By Mary Lendzion
With all of its nitrous purges and neck and neck racing, NMCA ARP Nitrous Pro Street is as commanding as it is competitive, and as intense as it is impressive.
Among the drivers diving into the class for the first time at the 18th Annual NMCA Muscle Car Mayhem presented by Holbrook Racing Engines in March at Bradenton Motorsports Park in Florida was Rob Orofiamma of Bolton, Ontario.
The Canadian, who had been competing in the Ontario Street Car Association’s EZ Street class, began paying attention to NMCA ARP Nitrous Pro Street when he and his wife, Alesandra, and daughter, Milena, would watch all of the action at the NMCA event at Bradenton Motorsports Park as part of their annual vacation in Florida.
“It quickly became a goal of mine to enter an NMCA race in the United States, and then more specifically, to enter an NMCA ARP Nitrous Pro Street race and compete against those drivers,” said Orofiamma.
Fortunately, he didn’t have to do much to the Mustang he pilots, which is owned by the DiRienzo Brothers, to prepare it for NMCA ARP Nitrous Pro Street. With a chassis built by LE Chassis Engineering, it’s powered by a 565 cubic-inch Chevy engine built by Phillip Oakley of Oakley Motorsports which is topped with conventional ProFiler 174X heads and enhanced by an NOS fogger system plumbed and flowed by Monte Smith. It used to receive fuel from a carburetor, but a Holley EFI system, which Oakley and Orofiamma’s brother, Tony Orofiamma, use for tuning, was installed a few years ago. A Powerglide by Hutch’s Transmission Service is underneath to help plant power in the car which rolls on Mickey Thompson 29X10.5 slicks.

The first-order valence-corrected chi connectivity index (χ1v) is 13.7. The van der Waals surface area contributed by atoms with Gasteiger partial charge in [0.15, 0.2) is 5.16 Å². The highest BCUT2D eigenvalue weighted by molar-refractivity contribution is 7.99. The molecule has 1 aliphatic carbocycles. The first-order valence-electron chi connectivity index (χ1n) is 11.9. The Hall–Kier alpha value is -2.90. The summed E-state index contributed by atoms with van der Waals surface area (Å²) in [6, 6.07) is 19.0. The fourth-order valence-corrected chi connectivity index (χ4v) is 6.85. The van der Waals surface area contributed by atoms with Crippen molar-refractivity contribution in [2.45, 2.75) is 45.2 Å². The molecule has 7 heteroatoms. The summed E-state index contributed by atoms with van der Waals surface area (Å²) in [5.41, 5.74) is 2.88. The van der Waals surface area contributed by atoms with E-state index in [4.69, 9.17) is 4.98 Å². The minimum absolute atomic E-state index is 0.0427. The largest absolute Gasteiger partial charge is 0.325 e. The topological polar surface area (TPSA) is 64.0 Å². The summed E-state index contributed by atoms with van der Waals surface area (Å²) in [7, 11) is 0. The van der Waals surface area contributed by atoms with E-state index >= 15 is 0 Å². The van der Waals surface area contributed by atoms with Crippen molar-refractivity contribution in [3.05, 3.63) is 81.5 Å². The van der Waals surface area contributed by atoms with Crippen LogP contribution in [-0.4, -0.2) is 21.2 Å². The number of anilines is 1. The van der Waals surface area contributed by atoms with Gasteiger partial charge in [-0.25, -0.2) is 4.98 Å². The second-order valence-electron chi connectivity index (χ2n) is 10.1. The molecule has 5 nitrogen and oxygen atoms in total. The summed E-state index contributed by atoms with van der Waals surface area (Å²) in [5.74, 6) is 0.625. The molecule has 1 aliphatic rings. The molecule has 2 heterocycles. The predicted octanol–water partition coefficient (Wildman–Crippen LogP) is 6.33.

Orofiamma and his crew chief, Frank DiRienzo, who have a huge amount of help from crew members Dom and Anthony DiRienzo, Sam Iaboni and Julio Ricci, received a lot of attention as they rolled the Mustang out of the trailer at the 18th Annual NMCA Muscle Car Mayhem presented by Holbrook Racing Engines, and even more attention when Orofiamma was able to get back on the straight and narrow when the car made a monstrous move in the second round of qualifying.
“We had added more power because we knew we needed to have a more aggressive tune, but the car made a hard-left turn on me,” said Orofiamma.
In front of bleachers packed with fans, he went on to post a 4.83 to qualify in the fourth spot, and after pulling a little power out of the tune-up and making some adjustments to the shocks, he recorded a .010 reaction time and another 4.83 in the first round of eliminations, but it wasn’t quite enough to hold off eventual event runner-up Craig Cerniglia and his Chevelle.
“The air and altitude were a lot different from what we’re used to, and we had never raced at Bradenton Motorsports Park, so tuning was a little challenging, but we were still very happy with the weekend,” said Orofiamma. “The cars were great, the competition was great, and it was something special.”
Something special, indeed, and now, Orofiamma is gearing up for the Scoggin-Dickey Parts Center NMRA/NMCA Power Festival presented by HPJ Performance, May 28-31, at World Wide Technology Raceway in Madison, Illinois.
“The border from Canada to the United States has been closed because of the Coronavirus, and as long as they open it soon, our goal is to run as many NMCA events as possible, before our second child arrives at the end of July,” said Orofiamma, a diesel mechanic at a Ford dealership. “We’re anxious to get the car dialed in for all of the tracks on the NMCA circuit.”